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Monday, August 8, 2022

Abengoa, the decline of the symbol of technological development in Andalusia

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Just over a decade ago, starting work at Abengoa was a dream come true for any freshly graduated engineering student from Andalucia. “Not only was it one of the leaders in the industry, but we had the benchmark of its CEO [Manuel Sánchez-Ortega] who started out as an intern. That was a guarantee for professional projection,” says a former employee who prefers to remain anonymous. Three financial bailouts and bankruptcy later, accompanied by countless reorganizations, this pride remains in the workforce, but it is an insufficient asset to maintain the illusion of a project irretrievably drowning in a debt of 6,000 million euros that does not diminish and manages to accelerate chaos through shareholder wars.

The halo of its solar towers in Sanlúcar la Mayor, the clearest symbol of its strength, now illuminates an uncertain future after the State Industrial Participation Company (SEPI) has rejected the latest aid request in the form of 249 million euros. Clemente Fernández, president of parent company Abengoa SA, believes there is scope to bail out the businesses through the creditor agreement, which is due to be presented on July 1. True, the reality is that the liquidation of the company and its piecemeal sale are becoming increasingly plausible if creditors don’t approve the deal in September.

Abengoa has embodied the symbol of industrial and technological development in Andalusia. It was an anomaly in the community’s business desert. From its creation in 1941 to manufacture five-amp single-phase meters that never made it to the market in post-war Spain, it became a global reference in the field of renewable energy, worthy of the praise of US President Barack Obama it as an example of the “green company” of the future. It was the first Andalusian company to be listed on the Ibex, and just before the nosedive began, it also debuted on the Nasdaq in 2013.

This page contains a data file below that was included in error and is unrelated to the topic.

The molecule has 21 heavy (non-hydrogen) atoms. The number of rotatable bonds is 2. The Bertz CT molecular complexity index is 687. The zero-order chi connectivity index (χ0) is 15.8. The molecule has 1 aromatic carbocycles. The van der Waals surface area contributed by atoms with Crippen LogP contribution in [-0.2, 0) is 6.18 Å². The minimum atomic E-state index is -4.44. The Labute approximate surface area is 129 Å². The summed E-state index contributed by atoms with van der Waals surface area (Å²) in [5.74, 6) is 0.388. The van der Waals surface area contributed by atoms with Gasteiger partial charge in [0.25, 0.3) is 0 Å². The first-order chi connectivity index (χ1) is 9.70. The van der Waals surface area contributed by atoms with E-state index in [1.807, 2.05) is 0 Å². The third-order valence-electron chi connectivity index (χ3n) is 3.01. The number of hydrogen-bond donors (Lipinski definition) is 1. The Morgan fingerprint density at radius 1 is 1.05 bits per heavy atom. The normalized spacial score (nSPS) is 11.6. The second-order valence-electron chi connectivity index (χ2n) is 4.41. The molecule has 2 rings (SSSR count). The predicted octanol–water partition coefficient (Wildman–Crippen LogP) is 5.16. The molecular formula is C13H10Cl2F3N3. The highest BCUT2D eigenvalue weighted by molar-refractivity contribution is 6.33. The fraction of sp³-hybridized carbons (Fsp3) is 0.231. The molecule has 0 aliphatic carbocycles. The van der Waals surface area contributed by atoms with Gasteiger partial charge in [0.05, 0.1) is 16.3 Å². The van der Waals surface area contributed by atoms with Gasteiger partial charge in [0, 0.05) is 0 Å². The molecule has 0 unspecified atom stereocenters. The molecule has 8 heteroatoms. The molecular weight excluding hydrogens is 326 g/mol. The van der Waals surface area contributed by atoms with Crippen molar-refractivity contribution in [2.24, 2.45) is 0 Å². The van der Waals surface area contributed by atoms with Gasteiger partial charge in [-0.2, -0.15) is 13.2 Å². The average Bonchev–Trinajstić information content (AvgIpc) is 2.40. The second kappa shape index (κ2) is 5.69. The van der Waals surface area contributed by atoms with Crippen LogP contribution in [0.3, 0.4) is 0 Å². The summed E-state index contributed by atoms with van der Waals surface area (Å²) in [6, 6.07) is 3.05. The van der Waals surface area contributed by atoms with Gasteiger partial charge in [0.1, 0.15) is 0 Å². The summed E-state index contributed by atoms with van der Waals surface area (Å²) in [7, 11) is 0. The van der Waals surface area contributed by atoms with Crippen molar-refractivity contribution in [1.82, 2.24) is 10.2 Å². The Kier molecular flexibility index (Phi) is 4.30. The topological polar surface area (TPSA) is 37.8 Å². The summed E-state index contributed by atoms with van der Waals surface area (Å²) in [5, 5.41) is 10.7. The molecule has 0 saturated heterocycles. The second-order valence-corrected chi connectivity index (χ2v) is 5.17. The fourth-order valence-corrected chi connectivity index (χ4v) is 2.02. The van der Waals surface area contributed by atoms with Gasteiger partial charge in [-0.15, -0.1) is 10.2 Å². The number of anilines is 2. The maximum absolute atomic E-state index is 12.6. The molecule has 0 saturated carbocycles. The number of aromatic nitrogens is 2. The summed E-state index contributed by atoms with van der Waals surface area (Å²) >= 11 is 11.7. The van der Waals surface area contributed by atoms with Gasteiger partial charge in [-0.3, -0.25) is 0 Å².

The company continued to grow, reaching 653 companies in 80 countries, but at the cost of borrowing beyond its means to pay for its strong growth in renewable energy in the US, China and India. In 2014, the stock plummeted nearly 50% in two days and Abengoa acknowledged €9,022 million in debt. That was the start of a slide that has claimed more than half of that, alongside three failed bailouts — in 2015, 2018 and 2020 — that have altered the traditional shareholder structure, and a creditor dispute at parent company Abengoa SA.

Its workers, immersed in some of the company’s most acute crises, have begun to raise their voices to defend job stability, which they believe is the last thing the various presidents the company has gone through at his company various restructurings. “Everyone talks about the bonuses, their shares and their benefits, but not about the jobs,” laments Laura Rodríguez, spokeswoman for the works council, who was locked up at SEPI headquarters all week to try to save Abengoa as a last resort force .

She was one of the most visible faces of the various demonstrations that the nearly 2,000 workers of the Seville workforce – the largest in Spain, with around 3,000 workers – have staged in front of their various headquarters and on the streets of the capital of Seville, since the bankruptcy in February 2021 explained in order to make visible the situation of fear and insecurity in which they live. A protest present in the election campaign, in which they took part in various acts of the political parties, the last one during the conclusion of the PSOE campaign, where several collaborators interrupted the speech of the Prime Minister Pedro Sánchez, exclaiming: “Abengoa, solution”. Only the left coalition Por Andalucía referred to the company’s situation in its program.

It is surprising that the claims of a company that has played a leading role in constructing this modern image of Seville and Andalusia beyond sun and sand have found so little social or political support. “The worst thing is that it is becoming public that we are a bottomless pit for subsidies. It’s not us, it was the management,” María Eugenia Alonso, director of the logistics department, told this newspaper. “Since payroll has been made, projects won and even hired in recent years, it seemed like you could trace it back, maybe for this reason too, and because in the end it was always saved,” he explains Manuel Ponce, head of the Andalusian Industry Association UGT.